Finally, the most impressive characteristic of children as it pertains to their eating habits is their keen sense of self-regulation. We notice our newborns pulling away from the breast or bottle when they’re full. Infants wolf down all their sweet potatoes one day while on other days seal their mouths shut after just a few spoonfuls. Later on in childhood we notice our children losing interest in foods as they near satiation.  This skill does NOT go away over time…unless we train our children to do something else.

 

The typical culprits of this is when parents either 1) impose an allotted amount of a food (pre-portion meals and snacks), 2) unilaterally determine when they’ve had enough (“You can’t be hungry for another yogurt, you just had one”), or 3) demand that they eat all of what was put in front of them (“Eat everything on your plate”). When we impose these rules on our children, we teach them to distrust their hunger and satiety and rely on external cues instead. We know that when individuals use external cues to assess hunger and satiety levels they are at higher risk for eating disorders.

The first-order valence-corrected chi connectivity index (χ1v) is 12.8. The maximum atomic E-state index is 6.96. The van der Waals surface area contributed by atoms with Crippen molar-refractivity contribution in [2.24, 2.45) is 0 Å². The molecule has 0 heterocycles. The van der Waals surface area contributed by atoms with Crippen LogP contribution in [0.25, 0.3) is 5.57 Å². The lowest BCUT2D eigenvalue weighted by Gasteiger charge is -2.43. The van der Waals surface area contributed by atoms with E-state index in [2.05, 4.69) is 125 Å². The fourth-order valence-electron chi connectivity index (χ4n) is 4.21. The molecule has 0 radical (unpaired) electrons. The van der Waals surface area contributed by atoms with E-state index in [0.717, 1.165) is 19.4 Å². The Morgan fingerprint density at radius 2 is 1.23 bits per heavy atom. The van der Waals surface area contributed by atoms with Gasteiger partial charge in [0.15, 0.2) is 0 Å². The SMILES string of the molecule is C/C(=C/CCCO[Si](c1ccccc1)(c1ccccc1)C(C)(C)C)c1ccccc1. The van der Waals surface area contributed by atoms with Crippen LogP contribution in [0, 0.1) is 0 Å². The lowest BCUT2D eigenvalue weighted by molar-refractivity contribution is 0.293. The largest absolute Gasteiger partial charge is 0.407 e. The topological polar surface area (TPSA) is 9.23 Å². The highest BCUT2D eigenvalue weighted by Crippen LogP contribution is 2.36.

Children come equipped with all the skills necessary to eat intuitively. As parents we can support this innate gift by observing our children’s natural eating habits rather than imposing our own agendas about what is healthy or enough. If we let go of our assumptions, we may just realize how much our kids DO know about how to feed themselves. They may also teach us a thing or two about what unadulterated listening to one’s body really looks like: eating what you want, when you want and eating the amount that your body needs.

 

Sources:

1)   Carper, J. L., J. Orlet Fischer, and L. L. Birch, “Young Girls’ Emerging Dietary Restraint and Disinhibition Are Related to Parental Control in Child Feeding.” Appetite 2, no. 35 (October 2000): 121–29.

2)   Birch, Leann L., et al., “Clean Up Your Plate: The Effects of Child Feeding Practices on the Conditioning f Meal Sizes.” Learning & Motivation no. 18 (1987): 301–7.